There you'll find a free list of country codes, updated immediately each time a new country is born, an old one changes its name, or goes out of existence.
However you obtain it, look closely at the ISO's list and you'll notice something odd: Some items on the country code list aren't countries. For example, the list includes an entry for Heard Island and McDonald Islands, assigning them a country code of HM. As you know, those uninhabited islands in the Indian Ocean are a territory of Australia (country code is AU), used mostly as an off-shore anchorage for fishing vessels.
In the ISO list you'll also find country code AN, assigned to the Netherlands Antilles. Those who attended our last Power Tools beach party know those Caribbean islands are part of the Kingdom of the Netherlands (country code NL). The ISO list even has a code for Antarctica, AQ, though the continent of Antarctica belongs to no country.
Another ISO country code quirk involves the United Kingdom. Whenever possible, each country code is assigned a two-letter abbreviation of the country's full name. But the official country code for the United Kingdom isn't UK. Instead, it's GB, short for Great Britain. The GB code is widely ignored, in favor of the more popular UK code. Even the Internet uses UK to refer to the United Kingdom, despite official reliance on the ISO 3166- 1 standard.
Discombobulator To The Rescue!
With well over 200 different country codes, it's easy to see why Robert needs a program to manage all this information. Unfortunately, Robert recently upgraded to Windows 2000, and his program was a casualty of the move. Now the program crashes each time it runs (remember, I didn't write it! <grin>).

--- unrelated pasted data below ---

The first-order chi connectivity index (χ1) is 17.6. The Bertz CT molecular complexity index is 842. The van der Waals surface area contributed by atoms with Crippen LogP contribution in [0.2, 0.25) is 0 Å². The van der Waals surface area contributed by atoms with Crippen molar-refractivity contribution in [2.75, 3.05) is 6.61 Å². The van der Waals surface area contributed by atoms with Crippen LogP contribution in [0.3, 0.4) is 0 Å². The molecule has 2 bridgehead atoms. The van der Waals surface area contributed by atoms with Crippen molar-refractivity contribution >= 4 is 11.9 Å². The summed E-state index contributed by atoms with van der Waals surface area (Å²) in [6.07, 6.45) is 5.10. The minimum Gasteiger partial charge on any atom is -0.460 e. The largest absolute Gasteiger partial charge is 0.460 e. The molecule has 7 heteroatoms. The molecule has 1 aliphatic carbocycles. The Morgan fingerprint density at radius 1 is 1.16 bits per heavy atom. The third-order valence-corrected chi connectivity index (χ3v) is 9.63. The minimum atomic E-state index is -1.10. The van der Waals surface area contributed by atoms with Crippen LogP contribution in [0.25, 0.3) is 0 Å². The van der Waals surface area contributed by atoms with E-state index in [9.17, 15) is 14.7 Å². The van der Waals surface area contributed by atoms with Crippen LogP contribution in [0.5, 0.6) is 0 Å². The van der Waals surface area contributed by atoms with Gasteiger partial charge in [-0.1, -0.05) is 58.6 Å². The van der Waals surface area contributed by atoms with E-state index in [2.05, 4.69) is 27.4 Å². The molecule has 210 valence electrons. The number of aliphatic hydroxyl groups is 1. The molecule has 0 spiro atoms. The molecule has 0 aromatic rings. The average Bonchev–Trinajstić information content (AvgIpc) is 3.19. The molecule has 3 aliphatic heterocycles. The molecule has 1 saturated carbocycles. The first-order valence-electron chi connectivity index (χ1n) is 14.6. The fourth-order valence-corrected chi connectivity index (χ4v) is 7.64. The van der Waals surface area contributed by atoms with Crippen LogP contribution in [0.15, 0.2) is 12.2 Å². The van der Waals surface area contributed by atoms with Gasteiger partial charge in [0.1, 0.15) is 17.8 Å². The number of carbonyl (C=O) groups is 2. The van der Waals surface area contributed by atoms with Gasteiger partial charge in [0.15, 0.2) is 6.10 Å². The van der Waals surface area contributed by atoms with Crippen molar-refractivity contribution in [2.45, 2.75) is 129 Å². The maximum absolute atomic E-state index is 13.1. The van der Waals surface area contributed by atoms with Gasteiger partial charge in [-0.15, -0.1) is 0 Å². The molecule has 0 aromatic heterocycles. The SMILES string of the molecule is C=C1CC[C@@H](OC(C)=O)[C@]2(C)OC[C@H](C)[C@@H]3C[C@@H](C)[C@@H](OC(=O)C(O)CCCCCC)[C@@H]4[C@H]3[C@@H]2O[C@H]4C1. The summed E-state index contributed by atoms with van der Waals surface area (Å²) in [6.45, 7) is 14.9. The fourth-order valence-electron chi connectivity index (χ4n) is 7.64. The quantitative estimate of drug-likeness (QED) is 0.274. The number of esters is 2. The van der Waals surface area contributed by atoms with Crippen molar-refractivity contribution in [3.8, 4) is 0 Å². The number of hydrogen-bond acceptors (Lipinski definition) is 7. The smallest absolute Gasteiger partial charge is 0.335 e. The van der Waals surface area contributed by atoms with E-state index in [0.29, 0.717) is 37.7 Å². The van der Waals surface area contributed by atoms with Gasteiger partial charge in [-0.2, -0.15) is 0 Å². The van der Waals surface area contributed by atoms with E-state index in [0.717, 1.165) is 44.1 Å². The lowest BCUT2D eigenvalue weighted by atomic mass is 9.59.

Fortunately, Robert's problem seemed like a good excuse to upgrade a favorite Power Tool. Old-timers will remember the URL Discombobulator, a program that unravels the mysterious of "shrouded" web addresses such as:
These types of addresses are often used by spammers, and others who want to disguise their identities on the Internet.
Over time, the URL Discombobulator learned some other tricks too. For example, the program can now determine the numeric "IP Address" assigned to computers on the Internet. Just provide the computer's "domain name,", such as www.microsoft.com, and the Discombobulator will do the rest. In most cases the program can also discover a computer's domain name, when given the computer's IP address.
As we'll soon see, country codes appear in many Internet domain names, web addresses, and email addresses. So decoding them seemed like a natural job for the Discombobulator. And that's exactly what the new version of the program can do.
URL Discombobulator v1.6 can display full country name of any country code. It can also display the country code that corresponds to any country name. It knows the full ISO 3166-1 specification, so it can even interpret country code oddballs like Antarctica.
There's a lot more to say about country codes and the Internet. Among other things, need to talk about something called "ccTLDs" (Country Code Top-Level Domains) and "gTLDs" (Global Top-Level Domains). But that conversation will have to wait until our next get-together.
In the meantime, I'm going to take a nap. Just now, there's a gentle rain falling around the secluded Power Tools workshop. In just a moment, I'm going to open my bedroom window a little bit, so I can hear the rain falling on the roof and the leaves. I'll smell the rain too -- that special fragrance of a soaking spring shower. Then I'll pull my blanket up to my chin, and drift off to a place where all web sites are speedy and easy to build -- my dreams. :)
If you're going to stay awake, you might want to drop by my web site and download the new version of the URL Discomboblator. You'll find the program, and its Visual Basic source code at:
As always, both are free.
And when the rain has stopped, and I'm on my feet again, look for me on the 'net. If you see me there, or anywhere else this week, be sure to wave and say "Hi!"